How Much Exercise do Kids Need?
In order to be healthy kids must get plenty of daily exercise, but sometimes, parents aren't sure just how much activity their children need for optimal health and fitness. Recommendations vary by age, but kids should never remain inactive for long; children should be encouraged to keep moving for most of their waking hours.
Benefits of Exercise for KidsAdults often think of exercise as "working out,” -- something that they do to stay healthy and maintain a desirable weight -- but for children, exercise is often a part of their everyday play, with the focus on active fun rather than fitness. For kids, fit, healthy bodies may not be their goal, but when they eat right and stay active, they will benefit just the same. Regular activity helps kids to:
- Keep their weight within a healthy range
- Build lean muscle and lower their body fat percentage
- Increase strength and stamina
- Lower their risk of developing diabetes
- Keep blood pressure and cholesterol in check
- Build strong bones
- Manage stress and decrease anxiety and depression
- Improve confidence
- Develop a positive body image
- Sleep soundly, improving daytime focus and attention span
Types of FitnessA truly fit child (or adult) is more than lean. Complete fitness includes several elements beyond weight management, including:
Strength: Strength comes from challenging muscles to perform at increasingly difficult levels. Strength building activities include climbing, pushing, pulling, and lifting, as well as traditional calisthenics such as push-ups, pull-ups, crunches, and lunges.
Endurance: The ability to sustain activity for prolonged periods of time is an important factor in fitness, indicating not only strong muscles, but a healthy cardiovascular system, as well. Aerobic exercises include (but are in no way limited to) walking, running, bicycling, and swimming. Aerobic fitness is vital for both short and long term robust health and vitality.
Flexibility: The ability of muscles to perform a full range of motion depends on flexibility. Bending, stretching, and reaching all improve flexibility, important for comfortable ease of movement.
How Much Exercise Do Kids Really Need?It is recommended that all children aged two and over get a minimum of 60 minutes of moderate to vigorous exercise every day of the week, with 90 minutes preferred. Ideally, kids should supplement that exercise time with more moderate activity at various times throughout their day. Unfortunately, many kids today get far less than even the baseline amount of daily exercise, instead spending many of their leisure hours in front of a television or computer. Many kids who cite lack of time as a reason that they don't get more exercise spend several hours every day engaged in these sedentary activities -- clearly, it is more a matter of bad habits as opposed to a truly overloaded schedule that accounts for this shortage of physical activity. Parents need to encourage (and insist upon, if necessary) active play in the lives of their children in order to help them to remain healthy and develop strong, fit bodies.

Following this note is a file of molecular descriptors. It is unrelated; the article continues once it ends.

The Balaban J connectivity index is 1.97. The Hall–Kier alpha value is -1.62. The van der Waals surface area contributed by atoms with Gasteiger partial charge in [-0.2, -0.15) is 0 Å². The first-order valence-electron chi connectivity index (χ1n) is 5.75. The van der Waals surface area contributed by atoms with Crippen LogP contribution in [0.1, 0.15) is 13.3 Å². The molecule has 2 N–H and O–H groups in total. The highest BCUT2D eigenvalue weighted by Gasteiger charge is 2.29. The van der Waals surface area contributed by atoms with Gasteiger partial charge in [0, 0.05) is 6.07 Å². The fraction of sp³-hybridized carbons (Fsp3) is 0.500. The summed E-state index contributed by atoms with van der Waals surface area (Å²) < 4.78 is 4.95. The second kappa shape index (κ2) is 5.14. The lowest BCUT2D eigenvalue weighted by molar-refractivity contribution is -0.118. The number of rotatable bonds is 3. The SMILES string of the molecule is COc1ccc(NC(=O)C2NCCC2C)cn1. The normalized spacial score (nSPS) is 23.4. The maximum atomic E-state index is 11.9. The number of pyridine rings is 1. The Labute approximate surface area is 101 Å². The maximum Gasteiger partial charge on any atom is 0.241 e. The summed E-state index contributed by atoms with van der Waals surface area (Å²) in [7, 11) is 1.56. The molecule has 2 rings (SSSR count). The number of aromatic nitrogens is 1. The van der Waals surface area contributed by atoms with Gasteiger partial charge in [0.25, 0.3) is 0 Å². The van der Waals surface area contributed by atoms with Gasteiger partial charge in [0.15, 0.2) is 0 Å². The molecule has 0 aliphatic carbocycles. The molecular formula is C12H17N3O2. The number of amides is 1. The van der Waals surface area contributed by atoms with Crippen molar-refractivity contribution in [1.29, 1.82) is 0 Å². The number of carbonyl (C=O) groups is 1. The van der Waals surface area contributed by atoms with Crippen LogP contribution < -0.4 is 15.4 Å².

Incorporating Activity into Kids' LivesEnrolling kids in exercise classes, sports teams, and play groups can help them to meet their daily exercise needs, but it is important for children to remain active between those organised activities, too. It is recommended that young children not remain inactive for any longer than 60 consecutive minutes, and older kids and teens need to be up and around at least every two hours. Obviously, this means that even during school hours, children need to be afforded opportunities to stretch, walk, run, and play a number of times throughout the day. Since many schools do not currently prioritise activity and fitness for children, parents need to actively petition their children's schools to incorporate time for activity into their daily routines.
Outside of school, kids should be encouraged to walk or ride their bikes to most of their daily activities whenever possible. Additionally, children can take on active roles in helping around the house -- cleaning, doing yard work, walking and caring for pets, and washing the family car -- benefiting not only their health and fitness, but helping them to develop a sense of responsibility as well. Parents should choose toys that encourage active play when buying gifts for their kids; bicycles, roller skates, skateboards, and sporting equipment are all good choices. Finally, kids learn from the examples set by their parents. Adults who hope to raise fit, healthy kids need to play actively with their children and include physical exercise into their own lives, as well.